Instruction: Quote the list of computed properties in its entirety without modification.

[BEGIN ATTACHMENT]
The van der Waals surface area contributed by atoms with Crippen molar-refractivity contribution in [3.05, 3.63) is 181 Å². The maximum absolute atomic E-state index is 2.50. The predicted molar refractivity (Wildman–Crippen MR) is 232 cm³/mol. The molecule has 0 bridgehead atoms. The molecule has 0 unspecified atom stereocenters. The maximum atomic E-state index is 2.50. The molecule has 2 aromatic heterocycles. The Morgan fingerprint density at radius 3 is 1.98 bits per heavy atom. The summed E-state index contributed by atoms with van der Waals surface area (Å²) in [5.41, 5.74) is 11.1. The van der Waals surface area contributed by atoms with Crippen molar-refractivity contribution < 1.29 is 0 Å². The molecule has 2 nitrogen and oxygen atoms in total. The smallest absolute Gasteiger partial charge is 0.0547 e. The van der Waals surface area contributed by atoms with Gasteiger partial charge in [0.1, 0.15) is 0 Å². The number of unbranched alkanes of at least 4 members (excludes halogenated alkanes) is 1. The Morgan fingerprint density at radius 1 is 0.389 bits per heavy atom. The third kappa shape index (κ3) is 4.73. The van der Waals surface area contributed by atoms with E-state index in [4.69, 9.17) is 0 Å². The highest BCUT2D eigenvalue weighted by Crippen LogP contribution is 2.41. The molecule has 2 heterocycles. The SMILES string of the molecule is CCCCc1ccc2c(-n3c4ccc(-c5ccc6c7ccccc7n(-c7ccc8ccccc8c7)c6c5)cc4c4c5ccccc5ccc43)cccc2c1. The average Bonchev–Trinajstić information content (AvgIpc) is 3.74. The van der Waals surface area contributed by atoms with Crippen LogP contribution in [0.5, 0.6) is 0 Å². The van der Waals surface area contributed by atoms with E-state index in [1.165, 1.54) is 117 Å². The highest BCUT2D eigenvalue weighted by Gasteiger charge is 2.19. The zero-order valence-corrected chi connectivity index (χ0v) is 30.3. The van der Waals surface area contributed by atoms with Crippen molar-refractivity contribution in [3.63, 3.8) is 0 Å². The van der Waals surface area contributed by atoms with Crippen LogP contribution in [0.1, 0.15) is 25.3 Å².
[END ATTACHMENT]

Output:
The van der Waals surface area contributed by atoms with Crippen molar-refractivity contribution in [3.05, 3.63) is 181 Å². The maximum absolute atomic E-state index is 2.50. The predicted molar refractivity (Wildman–Crippen MR) is 232 cm³/mol. The molecule has 0 bridgehead atoms. The molecule has 0 unspecified atom stereocenters. The maximum atomic E-state index is 2.50. The molecule has 2 aromatic heterocycles. The Morgan fingerprint density at radius 3 is 1.98 bits per heavy atom. The summed E-state index contributed by atoms with van der Waals surface area (Å²) in [5.41, 5.74) is 11.1. The van der Waals surface area contributed by atoms with Crippen molar-refractivity contribution < 1.29 is 0 Å². The molecule has 2 nitrogen and oxygen atoms in total. The smallest absolute Gasteiger partial charge is 0.0547 e. The van der Waals surface area contributed by atoms with Gasteiger partial charge in [0.1, 0.15) is 0 Å². The number of unbranched alkanes of at least 4 members (excludes halogenated alkanes) is 1. The Morgan fingerprint density at radius 1 is 0.389 bits per heavy atom. The third kappa shape index (κ3) is 4.73. The van der Waals surface area contributed by atoms with E-state index in [4.69, 9.17) is 0 Å². The highest BCUT2D eigenvalue weighted by Crippen LogP contribution is 2.41. The molecule has 2 heterocycles. The SMILES string of the molecule is CCCCc1ccc2c(-n3c4ccc(-c5ccc6c7ccccc7n(-c7ccc8ccccc8c7)c6c5)cc4c4c5ccccc5ccc43)cccc2c1. The average Bonchev–Trinajstić information content (AvgIpc) is 3.74. The van der Waals surface area contributed by atoms with Crippen LogP contribution in [0.5, 0.6) is 0 Å². The van der Waals surface area contributed by atoms with E-state index in [1.165, 1.54) is 117 Å². The highest BCUT2D eigenvalue weighted by Gasteiger charge is 2.19. The zero-order valence-corrected chi connectivity index (χ0v) is 30.3. The van der Waals surface area contributed by atoms with Crippen molar-refractivity contribution in [3.63, 3.8) is 0 Å². The van der Waals surface area contributed by atoms with Crippen LogP contribution in [0.1, 0.15) is 25.3 Å².